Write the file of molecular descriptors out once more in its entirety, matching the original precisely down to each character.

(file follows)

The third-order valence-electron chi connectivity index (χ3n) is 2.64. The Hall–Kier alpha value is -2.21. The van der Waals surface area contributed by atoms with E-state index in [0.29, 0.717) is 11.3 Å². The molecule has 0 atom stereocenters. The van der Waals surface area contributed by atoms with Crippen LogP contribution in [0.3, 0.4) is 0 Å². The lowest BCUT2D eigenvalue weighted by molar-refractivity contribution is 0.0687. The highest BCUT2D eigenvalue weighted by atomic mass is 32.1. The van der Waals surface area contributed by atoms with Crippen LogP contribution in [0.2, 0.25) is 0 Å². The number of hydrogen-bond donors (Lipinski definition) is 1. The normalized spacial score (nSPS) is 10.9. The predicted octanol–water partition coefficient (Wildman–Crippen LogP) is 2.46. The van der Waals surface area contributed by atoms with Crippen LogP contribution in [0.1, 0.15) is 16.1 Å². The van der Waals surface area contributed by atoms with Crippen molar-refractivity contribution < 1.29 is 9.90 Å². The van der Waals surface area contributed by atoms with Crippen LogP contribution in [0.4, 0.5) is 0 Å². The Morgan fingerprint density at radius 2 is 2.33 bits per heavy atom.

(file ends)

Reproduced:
The third-order valence-electron chi connectivity index (χ3n) is 2.64. The Hall–Kier alpha value is -2.21. The van der Waals surface area contributed by atoms with E-state index in [0.29, 0.717) is 11.3 Å². The molecule has 0 atom stereocenters. The van der Waals surface area contributed by atoms with Crippen LogP contribution in [0.3, 0.4) is 0 Å². The lowest BCUT2D eigenvalue weighted by molar-refractivity contribution is 0.0687. The highest BCUT2D eigenvalue weighted by atomic mass is 32.1. The van der Waals surface area contributed by atoms with Crippen LogP contribution in [0.2, 0.25) is 0 Å². The number of hydrogen-bond donors (Lipinski definition) is 1. The normalized spacial score (nSPS) is 10.9. The predicted octanol–water partition coefficient (Wildman–Crippen LogP) is 2.46. The van der Waals surface area contributed by atoms with Crippen LogP contribution in [0.1, 0.15) is 16.1 Å². The van der Waals surface area contributed by atoms with Crippen molar-refractivity contribution < 1.29 is 9.90 Å². The van der Waals surface area contributed by atoms with Crippen LogP contribution in [0.4, 0.5) is 0 Å². The Morgan fingerprint density at radius 2 is 2.33 bits per heavy atom.